The land adjacent to Poole’s Cavern, now Grin Low County Park, once belonged to Chatsworth estate. The 5th Duke of Devonshire invested in the town of Buxton with the aim of creating a spa town to rival Bath, including his own version of the celebrated Royal Crescent in Bath. The impressive Georgian Crescent, designed by architect John Carr and completed in 1789, became a centerpiece for Buxton. The building’s facade formed the arc of a circle. It contained a hotel, lodging houses, and a magnificent assembly room featuring a painted ceiling. The hotel featured bath houses making use of natural spring water. The ground floor arcade housed shops, with the kitchens located in the basement. This hotel provided the perfect location for Mr. Darcy, Elizabeth and the rest of their party to enjoy a meal after their visit to Poole’s Hole.


Buxton also boasts St. Anne’s Well. The thermal spring well, of Roman origin, has been a shrine to St. Anne since medieval times, and was once attached to a chapel. King Henry VIII ordered the chapel and its idol taken down in 1538. Mary, Queen of Scots is said to have partaken of the waters from the well. The 5th Duke of Devonshire had the well moved to its current location, across from the Crescent, in 1780.

The sixth Duke of Devonshire is credited with ordering the planting of much of Buxton area’s woodlands, as well as opening public parks within the town. In 1836, he had a six-foot structure and sculpture of St. Anne and St. Mary erected at St. Anne’s Well, which dispenses mineral water to this day.

In 1853, the 6th Duke made Mr. Frank Redfern the first custodian to the cavern, and Poole’s Cavern officially opened to the public. Mr. Redfern enlarged the cavern’s opening by blasting away the low roof. He also had stairs and handrails installed, and extended access into a second chamber of the cavern. Mr. Redfern even added a lighting system of candelabra to the cavern. In 1859, the gas lamps replaced the candelabra.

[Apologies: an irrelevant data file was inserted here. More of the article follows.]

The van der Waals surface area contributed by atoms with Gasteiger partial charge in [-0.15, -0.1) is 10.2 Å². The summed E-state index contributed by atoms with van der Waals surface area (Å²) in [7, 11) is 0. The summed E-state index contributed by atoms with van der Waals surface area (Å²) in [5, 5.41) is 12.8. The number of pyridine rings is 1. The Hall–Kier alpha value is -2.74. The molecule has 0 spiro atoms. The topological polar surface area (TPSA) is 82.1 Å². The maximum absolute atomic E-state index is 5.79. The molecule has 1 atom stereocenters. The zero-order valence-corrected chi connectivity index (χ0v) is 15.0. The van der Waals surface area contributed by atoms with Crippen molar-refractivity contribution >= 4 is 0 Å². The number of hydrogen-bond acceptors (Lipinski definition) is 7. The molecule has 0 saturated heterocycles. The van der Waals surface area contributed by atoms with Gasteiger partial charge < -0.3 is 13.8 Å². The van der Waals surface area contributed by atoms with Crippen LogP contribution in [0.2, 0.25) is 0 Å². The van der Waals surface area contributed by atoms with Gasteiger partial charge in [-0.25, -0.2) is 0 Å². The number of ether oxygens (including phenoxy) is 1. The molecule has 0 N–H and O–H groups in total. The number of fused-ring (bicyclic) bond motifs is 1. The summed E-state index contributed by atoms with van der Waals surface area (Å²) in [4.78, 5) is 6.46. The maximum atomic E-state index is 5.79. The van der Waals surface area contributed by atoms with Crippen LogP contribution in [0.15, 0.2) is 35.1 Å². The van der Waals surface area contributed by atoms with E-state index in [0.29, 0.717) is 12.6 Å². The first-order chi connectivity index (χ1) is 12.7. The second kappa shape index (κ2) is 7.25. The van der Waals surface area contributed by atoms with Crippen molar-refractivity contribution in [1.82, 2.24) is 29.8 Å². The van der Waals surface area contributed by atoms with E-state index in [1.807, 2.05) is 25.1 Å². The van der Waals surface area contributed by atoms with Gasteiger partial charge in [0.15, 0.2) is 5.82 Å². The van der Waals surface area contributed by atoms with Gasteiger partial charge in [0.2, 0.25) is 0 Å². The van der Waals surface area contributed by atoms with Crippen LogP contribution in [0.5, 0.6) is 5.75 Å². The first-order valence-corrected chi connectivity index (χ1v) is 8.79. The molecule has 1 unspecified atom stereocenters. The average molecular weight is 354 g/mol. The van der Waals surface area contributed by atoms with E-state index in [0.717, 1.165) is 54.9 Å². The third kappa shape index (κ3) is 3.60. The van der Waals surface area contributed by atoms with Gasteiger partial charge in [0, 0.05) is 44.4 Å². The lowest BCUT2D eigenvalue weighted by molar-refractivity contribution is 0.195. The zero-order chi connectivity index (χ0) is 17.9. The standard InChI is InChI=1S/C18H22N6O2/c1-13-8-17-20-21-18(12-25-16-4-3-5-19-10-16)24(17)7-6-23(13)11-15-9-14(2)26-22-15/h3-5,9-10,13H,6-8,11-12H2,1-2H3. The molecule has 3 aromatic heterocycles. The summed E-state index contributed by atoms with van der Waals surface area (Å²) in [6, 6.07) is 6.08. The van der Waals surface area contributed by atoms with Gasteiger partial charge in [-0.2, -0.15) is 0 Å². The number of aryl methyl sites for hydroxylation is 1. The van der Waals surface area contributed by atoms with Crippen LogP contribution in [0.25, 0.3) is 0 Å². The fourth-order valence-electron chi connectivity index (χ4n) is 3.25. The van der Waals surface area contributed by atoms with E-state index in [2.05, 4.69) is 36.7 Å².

The gas lamps remained in use through 1965, upon the death of Mr. Alcock, the husband of Jessie Alcock, nee Redfern, the granddaughter of Frank Redfern. The show cave closed until 1976, when new owners Buxton & District Civic Association reopened it with newly installed electric lights.

The modern visitor to Poole’s Cavern benefits from all the improvements made over the years. There is no need crouch or duck your head in order to enter the cavern, the guides are friendly and well-trained, and the lighting, stairs, and handrails make the visit much safer than in previous eras.

However, the history of Poole’s Cavern continues to evolve: in 1998 a survey conducted with the use of boreholes and a specially-made camera confirmed that other chambers exist, perhaps extending as far as a mile and a half. Future visitors may be given access to these additional chambers.

In the summer of 2019, my husband, daughter, and I visited Poole’s Cavern, an eerie place of wondrous sights. We found it to be a fun, memorable excursion, and not just because of the adorable cocker spaniel we met in the visitor center!

If you are ever in Buxton and wish to see Poole’s Cavern, you should definitely go! When we went, tours left every 20 minutes, a snack bar was available, and the cost was reasonable. If you want more information: Poole’s Cavern Visitor Centre, Green Lane, Buxton, Derbyshire, SK17 9DH, Phone: 01298 26978, email: info@poolescavern.co.uk

Here is the latest Covid-19 re-opening information: https://poolescavern.co.uk/reopening-plan/


Other Books by Kelly Miller



And Remember...

It is a truth universally acknowledged: when one finishes a great love story, one always longs for more. Count on Meryton Press, an independent publisher of Austenesque and Romance, to provide that more.